The Artist Colony Hood Canal
In writing Artist Colony on Hood Canal, I discovered the people I interviewed were as interesting as the people I was writing about. While California developer Frank Pixley was important, Orre Nobles and Waldo Chase were the ying and yang of the Artist Colony, which lasted from the 1920s to 1952. Orre taught at Ballard High School in Seattle, and with his family, built the Chinese-themed Olympus Manor which became home for the Artist Colony and a summer sanctuary for the Northwest’s elite and wealthy. He was an artist and a vagabond who in the 30s led several “Oriental Odyssey” tours to China, helping introduce Oriental art to the West. He was a friend of the famous, including heavyweight boxing champion Gene Tunney and popular vagabond poet Don Blanding.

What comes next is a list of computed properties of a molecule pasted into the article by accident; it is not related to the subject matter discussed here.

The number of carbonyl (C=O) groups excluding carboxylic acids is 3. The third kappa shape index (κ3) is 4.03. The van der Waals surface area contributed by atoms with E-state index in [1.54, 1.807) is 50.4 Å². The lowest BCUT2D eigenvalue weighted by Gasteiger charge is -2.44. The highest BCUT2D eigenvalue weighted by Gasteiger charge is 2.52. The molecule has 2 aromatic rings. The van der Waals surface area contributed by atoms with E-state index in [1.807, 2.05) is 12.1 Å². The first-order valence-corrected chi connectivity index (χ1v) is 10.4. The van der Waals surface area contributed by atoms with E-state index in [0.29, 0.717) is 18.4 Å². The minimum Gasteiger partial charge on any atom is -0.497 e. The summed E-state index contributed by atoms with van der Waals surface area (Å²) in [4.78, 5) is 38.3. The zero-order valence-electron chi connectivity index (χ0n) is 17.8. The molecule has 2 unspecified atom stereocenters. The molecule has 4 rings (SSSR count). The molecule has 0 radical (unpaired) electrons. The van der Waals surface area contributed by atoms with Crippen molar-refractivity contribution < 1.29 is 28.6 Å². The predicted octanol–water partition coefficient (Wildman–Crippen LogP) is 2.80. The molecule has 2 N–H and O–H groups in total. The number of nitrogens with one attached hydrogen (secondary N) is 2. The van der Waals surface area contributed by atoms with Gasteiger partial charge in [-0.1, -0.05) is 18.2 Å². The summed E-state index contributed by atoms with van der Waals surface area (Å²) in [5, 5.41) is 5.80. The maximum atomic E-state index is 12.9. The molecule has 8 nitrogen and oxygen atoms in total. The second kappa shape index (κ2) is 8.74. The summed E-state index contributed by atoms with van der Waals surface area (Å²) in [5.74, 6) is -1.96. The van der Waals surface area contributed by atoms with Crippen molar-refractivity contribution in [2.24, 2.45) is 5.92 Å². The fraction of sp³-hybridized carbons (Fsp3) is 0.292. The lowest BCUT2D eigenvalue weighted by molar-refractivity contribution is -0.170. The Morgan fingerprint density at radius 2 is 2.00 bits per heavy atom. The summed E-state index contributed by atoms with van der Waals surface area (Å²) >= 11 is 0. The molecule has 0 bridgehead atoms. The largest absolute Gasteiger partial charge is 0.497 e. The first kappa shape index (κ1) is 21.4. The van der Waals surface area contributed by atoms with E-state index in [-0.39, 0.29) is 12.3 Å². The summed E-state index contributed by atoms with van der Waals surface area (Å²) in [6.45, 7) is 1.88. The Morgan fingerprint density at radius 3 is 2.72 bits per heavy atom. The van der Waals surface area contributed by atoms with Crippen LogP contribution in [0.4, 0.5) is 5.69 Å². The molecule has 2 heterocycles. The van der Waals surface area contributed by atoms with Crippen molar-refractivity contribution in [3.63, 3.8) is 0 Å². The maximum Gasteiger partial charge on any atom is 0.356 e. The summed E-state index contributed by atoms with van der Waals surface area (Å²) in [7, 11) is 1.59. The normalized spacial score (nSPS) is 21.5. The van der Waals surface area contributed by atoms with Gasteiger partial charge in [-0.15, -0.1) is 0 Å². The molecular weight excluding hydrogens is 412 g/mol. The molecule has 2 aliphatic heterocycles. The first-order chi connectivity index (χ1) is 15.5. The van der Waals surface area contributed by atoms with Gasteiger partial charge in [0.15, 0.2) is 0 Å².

Waldo was a tepee-living, Kristnamurti-spouting woodblock print-maker whose prints still sell today for thousands of dollars. His pacifism attracted anti-war hippies and Vietnam veterans to his small, wood-heated cabin. His love of the mountains and his disinterest in the capitalist system marked Waldo as our first hippie. For me, Waldo was my calming mentor after my Vietnam service.
If Orre was summer; Waldo was winter. Orre was sunshine; Waldo was fog and rain. Orre was fashionable, Waldo a thinker. Together, they channeled the magic of Hood Canal through their energy, imagination, and art.
|Published by Arcadia Press
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